British Council appoints new Director, Visual Arts

Monday 09 June 2014

 

The British Council has appointed Emma Dexter – Exhibitions Director at Timothy Taylor Gallery - as its new Director, Visual Arts.

Emma has run Timothy Taylor Gallery’s exhibition programme since 2007 and has introduced many new artists to the London gallery. Prior to that, she was a Senior Curator at Tate Modern from its opening in 2000 until 2007, curating numerous exhibitions including Pierre Huyghe, Frida Kahlo, Luc Tuymans, and Bruce Nauman’s Turbine Hall commission.   As Director of Chisenhale Gallery, London  (1988-1990), and as Director of Exhibitions at the ICA during the 1990s she was an early champion of future British Pavilion and Turner Prize short-listed artists including: Rachel Whiteread, Steve McQueen, Mark Wallinger, Gary Hume, Tacita Dean, Fiona Rae, Jake and Dinos Chapman and Mark Leckey.

Emma will join the British Council in September this year, replacing Andrea Rose who is stepping down after 20 years in the role. As Director, Visual Arts, Emma will lead on the British Council’s extensive work connecting the UK’s visual artists constituency with the world, which includes overseeing the programme of high profile international exhibitions, the British presentation at the Venice Biennale and the running of the British Council Collection, one of the most important collections of modern and contemporary British art with over 8,500 works used for exhibition and display worldwide. 

In the last decade, ground-breaking British Council shows have included Anish Kapoor’s first solo exhibition in India in 2010, and Turning Points, an exhibition of 20th century British sculpture, from Henry Moore to Damien Hirst, at the Tehran Museum of Contemporary Art in 2004. Upcoming highlights in the British Council’s Visual Arts calendar include Sarah Lucas at next year’s Venice Biennale, the newly launched World Series touring exhibition programme, and forthcoming seasons connecting the UK with Brazil, Mexico, South Africa, Nigeria, India and Indonesia.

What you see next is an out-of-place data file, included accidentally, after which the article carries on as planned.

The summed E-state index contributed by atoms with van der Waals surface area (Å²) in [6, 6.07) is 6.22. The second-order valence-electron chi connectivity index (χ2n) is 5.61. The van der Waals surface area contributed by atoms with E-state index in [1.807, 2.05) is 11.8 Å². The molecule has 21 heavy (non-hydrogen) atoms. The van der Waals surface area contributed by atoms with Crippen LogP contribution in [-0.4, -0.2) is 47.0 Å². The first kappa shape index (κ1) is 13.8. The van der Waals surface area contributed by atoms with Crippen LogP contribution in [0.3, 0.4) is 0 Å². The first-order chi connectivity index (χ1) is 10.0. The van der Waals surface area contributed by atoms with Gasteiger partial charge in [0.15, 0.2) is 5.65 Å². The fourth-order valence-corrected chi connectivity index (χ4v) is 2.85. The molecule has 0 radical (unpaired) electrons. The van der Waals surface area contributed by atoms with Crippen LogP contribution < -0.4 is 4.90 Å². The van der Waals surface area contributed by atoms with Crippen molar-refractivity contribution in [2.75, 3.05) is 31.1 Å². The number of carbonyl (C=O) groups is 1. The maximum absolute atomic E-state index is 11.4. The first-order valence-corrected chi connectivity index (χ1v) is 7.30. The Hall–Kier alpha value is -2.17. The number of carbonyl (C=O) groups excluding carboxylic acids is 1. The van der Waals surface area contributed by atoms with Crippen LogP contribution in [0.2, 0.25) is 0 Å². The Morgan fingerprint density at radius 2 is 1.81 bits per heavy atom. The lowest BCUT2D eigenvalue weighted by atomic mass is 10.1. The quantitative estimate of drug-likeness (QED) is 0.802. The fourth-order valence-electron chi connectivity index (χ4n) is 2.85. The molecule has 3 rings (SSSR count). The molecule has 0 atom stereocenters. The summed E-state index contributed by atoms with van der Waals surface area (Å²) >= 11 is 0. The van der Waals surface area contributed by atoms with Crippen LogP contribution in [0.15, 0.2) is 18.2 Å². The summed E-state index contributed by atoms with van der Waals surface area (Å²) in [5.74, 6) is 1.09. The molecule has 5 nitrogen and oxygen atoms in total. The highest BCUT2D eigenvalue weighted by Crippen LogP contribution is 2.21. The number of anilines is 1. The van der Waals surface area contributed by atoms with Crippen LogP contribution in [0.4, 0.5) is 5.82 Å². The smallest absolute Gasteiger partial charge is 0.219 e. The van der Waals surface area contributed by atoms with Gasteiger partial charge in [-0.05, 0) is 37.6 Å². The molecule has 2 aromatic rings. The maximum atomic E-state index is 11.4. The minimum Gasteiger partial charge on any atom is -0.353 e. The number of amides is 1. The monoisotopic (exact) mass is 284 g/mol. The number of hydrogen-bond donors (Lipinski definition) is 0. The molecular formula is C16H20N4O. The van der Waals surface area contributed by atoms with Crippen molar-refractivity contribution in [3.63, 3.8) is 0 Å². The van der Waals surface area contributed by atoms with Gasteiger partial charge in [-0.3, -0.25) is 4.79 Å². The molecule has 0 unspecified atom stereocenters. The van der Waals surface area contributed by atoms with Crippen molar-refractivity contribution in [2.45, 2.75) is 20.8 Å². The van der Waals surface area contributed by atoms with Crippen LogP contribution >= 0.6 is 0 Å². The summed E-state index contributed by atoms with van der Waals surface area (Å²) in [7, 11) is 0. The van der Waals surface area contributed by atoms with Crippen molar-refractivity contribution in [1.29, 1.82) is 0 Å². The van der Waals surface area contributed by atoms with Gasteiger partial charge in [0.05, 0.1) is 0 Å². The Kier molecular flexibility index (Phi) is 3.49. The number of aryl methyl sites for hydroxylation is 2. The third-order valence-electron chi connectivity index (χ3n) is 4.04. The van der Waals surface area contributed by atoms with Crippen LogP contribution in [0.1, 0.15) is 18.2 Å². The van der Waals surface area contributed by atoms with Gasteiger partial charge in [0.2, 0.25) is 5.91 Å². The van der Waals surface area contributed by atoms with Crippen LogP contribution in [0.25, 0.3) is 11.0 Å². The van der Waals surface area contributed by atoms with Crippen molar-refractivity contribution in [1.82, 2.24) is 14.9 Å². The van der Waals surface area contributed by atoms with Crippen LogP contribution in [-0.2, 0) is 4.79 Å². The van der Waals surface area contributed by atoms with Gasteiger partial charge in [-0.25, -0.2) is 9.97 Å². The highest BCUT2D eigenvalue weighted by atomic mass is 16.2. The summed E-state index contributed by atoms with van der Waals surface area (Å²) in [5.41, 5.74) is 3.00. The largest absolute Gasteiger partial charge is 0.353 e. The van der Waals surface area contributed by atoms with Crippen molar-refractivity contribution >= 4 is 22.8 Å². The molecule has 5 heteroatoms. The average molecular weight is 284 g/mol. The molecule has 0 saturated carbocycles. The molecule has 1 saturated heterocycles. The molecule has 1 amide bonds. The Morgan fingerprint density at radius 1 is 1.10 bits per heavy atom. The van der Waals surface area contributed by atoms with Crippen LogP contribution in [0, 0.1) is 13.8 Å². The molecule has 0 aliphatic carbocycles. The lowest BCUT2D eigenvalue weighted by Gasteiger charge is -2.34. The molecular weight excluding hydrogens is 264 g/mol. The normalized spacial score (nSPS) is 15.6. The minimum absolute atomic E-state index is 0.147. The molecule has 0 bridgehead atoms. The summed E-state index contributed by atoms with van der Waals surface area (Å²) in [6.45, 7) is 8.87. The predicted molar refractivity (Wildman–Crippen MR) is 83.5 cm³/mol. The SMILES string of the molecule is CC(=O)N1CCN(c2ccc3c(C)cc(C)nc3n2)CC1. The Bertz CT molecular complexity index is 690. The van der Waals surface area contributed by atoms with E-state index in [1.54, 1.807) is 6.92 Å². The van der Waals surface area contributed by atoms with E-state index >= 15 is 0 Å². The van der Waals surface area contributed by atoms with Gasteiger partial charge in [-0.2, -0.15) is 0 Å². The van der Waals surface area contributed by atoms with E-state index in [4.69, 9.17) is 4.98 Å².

Emma Dexter said: “The British Council Pavilion for the Venice Biennale has always been a benchmark for me as curator, for the highest standards of selection and display of the very best of British Visual Art practice.  I am delighted that I have been given this opportunity to share my passion for British Visual culture with a global audience.”

Graham Sheffield, the British Council’s Director, Arts, said: ““I am delighted that Emma will be joining us in September as our new Director, Visual Arts. She’ll bring with her a wealth of experience and ideas as to how we can best work with the excellence and diversity of the UK's arts institutions, established and emerging artists to connect the UK to the world and the world to the UK."

Notes to Editor

For media enquiries or an image, contact Mark Moulding in the British Council Press Office on 0207 389 4889 or mark.moulding@britishcouncil.org

About the British Council

The British Council is the UK’s international organisation for educational opportunities and cultural relations. We create international opportunities for the people of the UK and other countries and build trust between them worldwide.

We work in more than 100 countries and our 7000 staff – including 2000 teachers – work with thousands of professionals and policy makers and millions of young people every year teaching English, sharing the Arts and in education and society programmes.

We are a UK charity governed by Royal Charter. A publically-funded grant-in-aid provides less than a quarter of our turnover which last year was £781m.  The rest we earn from English teaching, UK exams and services which customers around the world pay for, through education and development contracts and from partnerships with other institutions, brands and companies.  All our work is in pursuit of our charitable purpose and creates prosperity and security for the UK and the countries we work in all around the world.

For more information, please visit: www.britishcouncil.org. You can also keep in touch with the British Council through http://twitter.com/britishcouncil and http://blog.britishcouncil.org